At 18 years old, LeBron Hill found himself living in a shelter with men twice his age after his mother kicked him out of their house.
His senior year of high school was cut short; his mom’s decision left him with no choice but to drop out. Five years later, he’s months away from graduating from Lipscomb University – an aspiring journalist who has overcome homelessness.
“I remember just waking up every day with this drive to do better and know the worth I have in myself,” Hill says, recalling his time in a shelter in Tullahoma, Tenn. “I focused on my godly expectations and forgot what human expectations were."
Moving forward from what he describes as a “chaotic” childhood, Hill saw the time in a shelter to finally focus on himself and what he wanted to make of his life.
“At that point in time, it was a God send that I could be who I am and do what I wanted to do. I started to realize that my faith was go to play a big role in who I was going to be next,” he says.
Hill got a job at Walmart, and without a driver's license, began riding his bike from the shelter to work and G.E.D. classes.
“I don’t think that anyone has ever been excited to be a cart pusher at Walmart, but for me, it was mine. It was something that I could say, ‘I did this,’ and I was able to work hard for,” Hill says. “But I always knew there was another level for me.
“I got my G.E.D. It’s a very rigorous thing. It was very, very hard.” Hill had plans to move to Nashville, but his pastor, Randy Davis, advised him to stay in the area and confront the pain he had been through.
“I told him, ‘I just want to get away; I’ve always strived to do the best and here nothing ever adds up.’ He said, ‘It’s not going to help to run away from your problems because no matter what, you’re still going to have to face them. It’s better to do that in the best way and not run away from it.’”
Hill heeded the advice, enrolling in Motlow State Community College in Smyrna to pursue an associate’s degree in mass communications.
“When I got the letter that I was going to Motlow, it didn’t hit me at that point that I was going to college because I never, ever thought this was a possibility for me,” Hill says. “At that point I was nervous, because I never studied a day of my life in high school.”
Hill chuckles as he recalls his first day of college. “My heart was beating most of the day … I was like, ‘this is my moment, this is my chance.’
It was music appreciation class – not a big class, a tiny class – and I’m thinking this is going to tell me about my future life. I’m writing down everything (the professor) is telling us – his name, his favorite dog, everything I could write down.”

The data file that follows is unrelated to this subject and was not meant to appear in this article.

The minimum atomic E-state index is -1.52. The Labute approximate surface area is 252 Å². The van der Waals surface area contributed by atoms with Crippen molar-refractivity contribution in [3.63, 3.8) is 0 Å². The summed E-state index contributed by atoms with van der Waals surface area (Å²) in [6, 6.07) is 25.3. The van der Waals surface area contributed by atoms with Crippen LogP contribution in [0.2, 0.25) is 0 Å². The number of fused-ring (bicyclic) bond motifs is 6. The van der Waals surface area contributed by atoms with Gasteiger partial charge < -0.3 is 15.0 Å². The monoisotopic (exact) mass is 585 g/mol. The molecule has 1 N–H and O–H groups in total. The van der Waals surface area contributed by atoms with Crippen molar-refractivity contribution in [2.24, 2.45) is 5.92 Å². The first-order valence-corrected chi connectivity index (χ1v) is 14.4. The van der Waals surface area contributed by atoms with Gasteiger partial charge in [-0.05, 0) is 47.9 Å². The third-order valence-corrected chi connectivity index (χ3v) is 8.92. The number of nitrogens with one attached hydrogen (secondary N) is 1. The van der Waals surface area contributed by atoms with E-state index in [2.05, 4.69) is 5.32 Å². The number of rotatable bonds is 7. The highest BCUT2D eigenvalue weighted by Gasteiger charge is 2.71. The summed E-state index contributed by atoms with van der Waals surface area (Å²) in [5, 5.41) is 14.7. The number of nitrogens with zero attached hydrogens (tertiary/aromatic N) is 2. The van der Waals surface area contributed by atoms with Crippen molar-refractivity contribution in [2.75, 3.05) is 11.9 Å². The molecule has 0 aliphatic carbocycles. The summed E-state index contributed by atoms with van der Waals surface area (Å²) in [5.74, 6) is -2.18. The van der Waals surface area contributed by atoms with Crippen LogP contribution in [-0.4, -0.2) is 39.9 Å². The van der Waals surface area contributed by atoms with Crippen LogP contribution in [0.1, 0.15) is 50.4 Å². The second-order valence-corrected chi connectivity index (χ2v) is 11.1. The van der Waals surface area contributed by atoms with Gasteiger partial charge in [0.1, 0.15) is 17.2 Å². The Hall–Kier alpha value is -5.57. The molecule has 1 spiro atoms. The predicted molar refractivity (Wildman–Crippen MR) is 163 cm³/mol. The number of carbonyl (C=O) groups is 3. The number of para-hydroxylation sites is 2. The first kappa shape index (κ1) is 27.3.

He becomes serious, as he adds, “After that day I just knew it was going to be something I was going to be committed to. During Motlow, I was able to do a lot and during that first semester, I still lived in the shelter.”
During the second semester, he moved into an apartment and got his driver’s license – all with the help of his pastor who he now calls dad. A year later, he had earned his associate’s degree.
“When I graduated from Motlow, I was sitting there crying like a baby thinking of what I accomplished. When I went up (on stage) and came down, my dad was there and took pictures of me. It was like poetic justice because he was there when I first started and when I graduated,” Hill says. “He’s the greatest guy I know.”
Hill came to Lipscomb last year to complete a bachelor’s degree in journalism, and he’s set to graduate in May. He plans to pursue journalism with hopes of becoming a TV news anchor. He’s currently the vice president of a social fraternity and writes for Lumination Network, the university's online student news site.
His time experiencing homelessness not only drove him to reach for the life he craved, but also reshaped his understanding of what it’s like to be without a home.
“It was kind of nice to understand their side,” Hill says, referring to those whom he stayed with in the shelter. “When you’re forced to get to know someone, besides what society tells us, it truly gets you to know one another beyond the stereotypes you have.
“Some people, when they think of homeless people, they think they don’t want to do anything with themselves. But sometimes when you get to know a person, they fall short and people don’t let them understand they can get back up. A lot of times people in society say, ‘If you mess up, that’s it,’ and I experienced that. People felt me being a high school dropout was a mistake, and not a lot of people were trying to help me out. If I didn’t pick myself back up, I wouldn’t be here.”
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